As far as movies go, this one certainly has a more sophisticated, compellingly written and well shot production quality, and is just plain entertaining. I love the cast, the varied characters, the real struggle of the teens fighting for their town and the people who eventually help champion them. My only complaint is that the pacing can get a bit slow in places.
It’s also not afraid to laugh at itself, which any horror movie should be if it can help it.
I remember seeing this one when I was younger, and finding the blob pretty terrifying. I mean, it “dissolves” you. How horrible is that?
As a parting gift I leave you with The Blob drinking game:
Every time someone says “Steve,” take a drink. Don’t die.
I can only seem to make sense of the passing of Terry Pratchett by writing about how he influenced my life and my work. The rest has been said by better people than me.
In 1999 I was drifting. I was in my first year of college, my roommate was sucking the life out of me, I was doing badly in classes, I was depressed, and I would possibly go weeks at a time without talking to another human being. I was miserable, and I could only deal with it by escaping into books.
After consuming several dozen titles, I came across “Equal Rites.” I had tried reading it in 7th grade, but I put it down in embarrassment because the first page had the word “sex” in it. I thought I’d give it another shot this time, so I began to read… and read… and read. I was done with it in three days, I recall skipping a few classes to finish it. I adored it. I laughed. It was rare to hear me laugh in those days, unless it was cynically. A little cloud had lifted off of my heart.
But it wasn’t enough. When I put it down, there was a hunger in me. I wanted to play in this world again I needed to play in this sandbox again and never leave it. I looked in the inside leaf to find out what other books there were and dashed to my college bookstore to see what I could get. I quickly finished Colour of Magic, Light Fantastic, Sourcery, and Wyrd Sisters. Over my 4.5 years in college, I bought EVERY book in the Discworld series that was out (Sorry, Mom. Most of it was money that was supposed to be for food and texts). When I’d bought them all, I’d bug the staff about ordering the rest. They started to recognize me by face after a while. It wasn’t uncommon for them to greet me with things like, “No, honey. ‘The Fifth Elephant’ isn’t here yet.”
And in reading those wonderful magical books, my eyes were opened.
Terry’s writing voice was like mine—the running Mystery Science Theatre 3000 that was always in my head when I read fantasy. He was pointing out tired plot devices and character tropes that I had long ago become sick of. He seemed to be as tired as I was of all the myriad of fantasy authors who were attempting to ape Professor Tolkien. Not only that, but he too became tired of his own fantasy world. As the Discworld series progressed, everything became less about heroes and more about the little guy. It wasn’t about dark lords and farm boys and prophecies. It was about parents, and career women, policemen, bureaucrats, teachers, journalists, hippies, kids—ordinary people, made extraordinary by their larger-than life personalities.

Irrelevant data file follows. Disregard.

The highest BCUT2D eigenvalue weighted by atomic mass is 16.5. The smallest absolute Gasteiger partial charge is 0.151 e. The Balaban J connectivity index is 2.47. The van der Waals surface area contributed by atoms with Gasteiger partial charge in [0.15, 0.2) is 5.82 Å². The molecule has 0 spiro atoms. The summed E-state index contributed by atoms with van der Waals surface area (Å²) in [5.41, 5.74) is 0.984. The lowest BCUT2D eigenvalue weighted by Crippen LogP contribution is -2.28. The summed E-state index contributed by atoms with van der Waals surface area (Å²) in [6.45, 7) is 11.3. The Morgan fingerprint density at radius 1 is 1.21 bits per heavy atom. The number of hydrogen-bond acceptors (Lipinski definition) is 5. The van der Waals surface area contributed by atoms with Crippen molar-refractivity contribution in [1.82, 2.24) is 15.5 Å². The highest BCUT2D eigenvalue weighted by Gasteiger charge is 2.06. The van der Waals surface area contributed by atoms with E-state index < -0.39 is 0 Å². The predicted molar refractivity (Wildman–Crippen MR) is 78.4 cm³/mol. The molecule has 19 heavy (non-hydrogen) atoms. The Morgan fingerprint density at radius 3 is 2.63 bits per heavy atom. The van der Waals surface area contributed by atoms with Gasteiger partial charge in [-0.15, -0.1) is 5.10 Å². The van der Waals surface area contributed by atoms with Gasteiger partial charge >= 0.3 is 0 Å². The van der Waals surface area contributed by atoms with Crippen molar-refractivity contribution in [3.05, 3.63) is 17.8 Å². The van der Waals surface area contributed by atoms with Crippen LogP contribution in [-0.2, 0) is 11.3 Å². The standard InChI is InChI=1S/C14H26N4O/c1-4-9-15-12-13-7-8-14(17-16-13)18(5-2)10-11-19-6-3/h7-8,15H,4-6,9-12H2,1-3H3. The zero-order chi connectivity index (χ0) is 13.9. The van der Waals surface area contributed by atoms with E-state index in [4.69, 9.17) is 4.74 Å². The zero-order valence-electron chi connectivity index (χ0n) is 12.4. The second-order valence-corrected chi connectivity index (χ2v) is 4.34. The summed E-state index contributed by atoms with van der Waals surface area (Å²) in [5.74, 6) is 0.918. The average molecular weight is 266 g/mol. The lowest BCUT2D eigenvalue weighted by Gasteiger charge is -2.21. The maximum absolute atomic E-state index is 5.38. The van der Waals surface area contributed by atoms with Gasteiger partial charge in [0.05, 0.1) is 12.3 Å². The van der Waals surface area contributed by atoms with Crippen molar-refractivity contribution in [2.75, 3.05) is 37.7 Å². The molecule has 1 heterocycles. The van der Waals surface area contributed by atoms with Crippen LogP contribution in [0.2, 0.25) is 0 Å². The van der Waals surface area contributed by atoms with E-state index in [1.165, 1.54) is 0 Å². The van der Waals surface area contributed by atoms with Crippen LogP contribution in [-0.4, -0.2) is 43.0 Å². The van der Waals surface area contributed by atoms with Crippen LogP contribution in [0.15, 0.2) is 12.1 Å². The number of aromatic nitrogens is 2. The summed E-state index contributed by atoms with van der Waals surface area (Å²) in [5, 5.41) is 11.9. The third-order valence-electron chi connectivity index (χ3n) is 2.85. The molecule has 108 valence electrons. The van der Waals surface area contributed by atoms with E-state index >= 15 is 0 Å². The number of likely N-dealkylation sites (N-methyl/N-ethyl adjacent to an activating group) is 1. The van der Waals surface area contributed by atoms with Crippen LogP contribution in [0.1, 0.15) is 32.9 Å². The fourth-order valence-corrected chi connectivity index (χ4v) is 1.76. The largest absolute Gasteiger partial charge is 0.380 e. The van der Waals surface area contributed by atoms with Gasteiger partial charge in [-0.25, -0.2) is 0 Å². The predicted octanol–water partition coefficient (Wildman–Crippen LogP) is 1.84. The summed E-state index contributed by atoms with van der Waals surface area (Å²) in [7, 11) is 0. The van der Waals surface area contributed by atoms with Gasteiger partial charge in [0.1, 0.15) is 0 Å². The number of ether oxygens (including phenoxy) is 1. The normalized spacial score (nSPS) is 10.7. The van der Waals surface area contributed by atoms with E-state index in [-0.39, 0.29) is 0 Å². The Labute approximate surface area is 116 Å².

Philosophically, I was enthralled as well. His portrayals of Death, culture-clash, capitalism, government, women, and people of faith and non-faith alike made me question my world and see his world in it.
Later on, his bravery and humor, and cutting observations inspired me to make my own sandbox: Tereand. Linus Weedwhacker, I can’t deny, would not have been possible without Terry’s influence.
I’ve been blessed with some good reviews for my books, but the only one that made me feel like I truly succeeded—that I was able to give back some of what was given to me— was the review that compared my work to that of Terry Pratchett’s. I considered that a compliment of the highest honor.
God bless you, Terry Pratchett. Hopefully, it will be revealed to you how much we all loved you.
Terry Pratchett was born in 1948.
In 1971 he published his first book, The Carpet People.
The first Discworld Book The Colour of Magic, was published in 1983
He was diagnosed with Alzheimer’s Disease in 2007 and struggled with it while still writing and devoting countless hours to raising money for further research into the virulent disease. He wrote over 70 books, finishing the 40th Discworld book, Raising Steam, last year.
He leaves behind his wife, Lyn, and his daughter Rihanna.
His family is currently asking for their privacy to be respected and for well-wishers to leave donations to justgiving.com
Okay, here we go! I’m going to embark on a project I’ve wanted to do for years. Just for you, my friends, this Holiday Season, I present to you: an illustrated Christmas Carol. Everyday until Christmas Day (when—fingers crossed!—I’ll put it all together) there will be a new fantasy-themed illustration and a section of text from Charles Dickens’ most famous work. I hope you enjoy it. Here’s today’s art: the cover.